The wireless charging dream got some good news recently when the two major wireless charging groups agreed to join forces with their standards, removing one more barrier to making it easy for consumers to match products with chargers.
This is great news because it opens the door for interoperability and could set up incentives for easy access charging pads in public spaces. I can imagine airports, for example, offering charging mats for easy charging of tablets and smart phones while on the go. Starbucks is experimenting with offering charging mats.
Interestingly WiTricity announced it would join The Alliance for Wireless Power (A4WP), one of the two major standards organizations involved. WiTricity is working on magnetic resonance charging, which allows users to charge across distances by creating an oscillating field that resonates with other devices. If you haven’t seen the demo, it’s pretty fascinating technology (and a little scary, particularly when the company CEO showed how the charging field will charge a device through objects, including his own hand).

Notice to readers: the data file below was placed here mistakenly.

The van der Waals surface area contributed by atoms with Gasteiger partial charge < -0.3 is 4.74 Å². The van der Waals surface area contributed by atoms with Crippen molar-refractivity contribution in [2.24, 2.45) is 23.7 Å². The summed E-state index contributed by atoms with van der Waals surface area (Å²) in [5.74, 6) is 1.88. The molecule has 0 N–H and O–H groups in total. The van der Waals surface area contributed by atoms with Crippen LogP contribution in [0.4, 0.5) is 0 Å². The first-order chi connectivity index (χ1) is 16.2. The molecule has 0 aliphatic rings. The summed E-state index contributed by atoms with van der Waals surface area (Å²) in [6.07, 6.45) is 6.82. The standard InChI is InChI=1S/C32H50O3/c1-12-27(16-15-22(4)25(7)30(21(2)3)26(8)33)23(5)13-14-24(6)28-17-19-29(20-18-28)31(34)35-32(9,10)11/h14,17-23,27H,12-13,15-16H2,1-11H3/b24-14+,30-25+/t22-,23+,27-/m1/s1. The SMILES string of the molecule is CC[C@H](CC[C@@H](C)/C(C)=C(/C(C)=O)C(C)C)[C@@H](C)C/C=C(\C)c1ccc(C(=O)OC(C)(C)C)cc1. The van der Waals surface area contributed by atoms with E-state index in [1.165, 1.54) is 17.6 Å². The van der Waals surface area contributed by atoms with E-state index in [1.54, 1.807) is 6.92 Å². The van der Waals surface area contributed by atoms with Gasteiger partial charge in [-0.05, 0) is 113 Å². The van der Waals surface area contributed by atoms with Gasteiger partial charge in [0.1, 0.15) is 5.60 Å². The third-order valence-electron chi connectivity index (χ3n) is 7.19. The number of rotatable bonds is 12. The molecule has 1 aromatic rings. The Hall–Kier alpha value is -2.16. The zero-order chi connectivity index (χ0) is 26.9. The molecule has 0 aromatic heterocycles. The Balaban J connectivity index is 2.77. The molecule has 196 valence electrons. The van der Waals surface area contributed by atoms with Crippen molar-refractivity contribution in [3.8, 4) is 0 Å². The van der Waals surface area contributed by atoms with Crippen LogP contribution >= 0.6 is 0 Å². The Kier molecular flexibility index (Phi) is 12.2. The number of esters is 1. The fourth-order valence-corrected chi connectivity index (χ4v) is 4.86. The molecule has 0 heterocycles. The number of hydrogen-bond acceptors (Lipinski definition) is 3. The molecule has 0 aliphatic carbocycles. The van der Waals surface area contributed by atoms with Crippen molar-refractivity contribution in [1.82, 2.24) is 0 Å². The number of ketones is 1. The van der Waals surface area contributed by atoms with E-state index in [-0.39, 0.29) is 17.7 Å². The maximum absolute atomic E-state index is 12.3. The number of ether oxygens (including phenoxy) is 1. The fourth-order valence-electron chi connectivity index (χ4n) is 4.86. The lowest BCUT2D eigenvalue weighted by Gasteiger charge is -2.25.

Wireless charging is an obvious game changer and would allow smart phone makers like Samsung and Nokia to distinguish themselves in a very competitive market. I also believe that it could help theoretical devices like Apple’s rumored iWatch see the light of day. Companies are attempting to make consumer devices like watches smart and connected, yet must deal with the fact that consumers find charging on these devices inconvenient.
For now, we’re moving towards some common standards, which is one step forward.